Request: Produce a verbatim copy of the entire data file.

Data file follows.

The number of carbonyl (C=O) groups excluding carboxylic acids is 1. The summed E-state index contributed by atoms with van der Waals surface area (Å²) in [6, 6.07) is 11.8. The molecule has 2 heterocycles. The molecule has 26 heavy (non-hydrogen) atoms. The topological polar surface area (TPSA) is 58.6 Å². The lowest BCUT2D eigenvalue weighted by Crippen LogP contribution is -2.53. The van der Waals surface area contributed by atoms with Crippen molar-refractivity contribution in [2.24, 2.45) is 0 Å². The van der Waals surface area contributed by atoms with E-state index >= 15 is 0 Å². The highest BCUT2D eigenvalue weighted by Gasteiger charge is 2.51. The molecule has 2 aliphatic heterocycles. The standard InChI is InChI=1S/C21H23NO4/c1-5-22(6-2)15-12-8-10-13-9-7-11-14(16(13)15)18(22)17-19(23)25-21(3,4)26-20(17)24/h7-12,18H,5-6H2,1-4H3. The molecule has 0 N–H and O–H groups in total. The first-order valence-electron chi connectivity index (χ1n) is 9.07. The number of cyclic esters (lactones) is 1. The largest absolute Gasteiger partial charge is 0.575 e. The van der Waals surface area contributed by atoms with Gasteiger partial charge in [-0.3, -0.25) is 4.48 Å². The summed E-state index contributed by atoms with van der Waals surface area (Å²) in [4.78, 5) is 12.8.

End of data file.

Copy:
The number of carbonyl (C=O) groups excluding carboxylic acids is 1. The summed E-state index contributed by atoms with van der Waals surface area (Å²) in [6, 6.07) is 11.8. The molecule has 2 heterocycles. The molecule has 26 heavy (non-hydrogen) atoms. The topological polar surface area (TPSA) is 58.6 Å². The lowest BCUT2D eigenvalue weighted by Crippen LogP contribution is -2.53. The van der Waals surface area contributed by atoms with Crippen molar-refractivity contribution in [2.24, 2.45) is 0 Å². The van der Waals surface area contributed by atoms with E-state index >= 15 is 0 Å². The highest BCUT2D eigenvalue weighted by Gasteiger charge is 2.51. The molecule has 2 aliphatic heterocycles. The standard InChI is InChI=1S/C21H23NO4/c1-5-22(6-2)15-12-8-10-13-9-7-11-14(16(13)15)18(22)17-19(23)25-21(3,4)26-20(17)24/h7-12,18H,5-6H2,1-4H3. The molecule has 0 N–H and O–H groups in total. The first-order valence-electron chi connectivity index (χ1n) is 9.07. The number of cyclic esters (lactones) is 1. The largest absolute Gasteiger partial charge is 0.575 e. The van der Waals surface area contributed by atoms with Gasteiger partial charge in [-0.3, -0.25) is 4.48 Å². The summed E-state index contributed by atoms with van der Waals surface area (Å²) in [4.78, 5) is 12.8.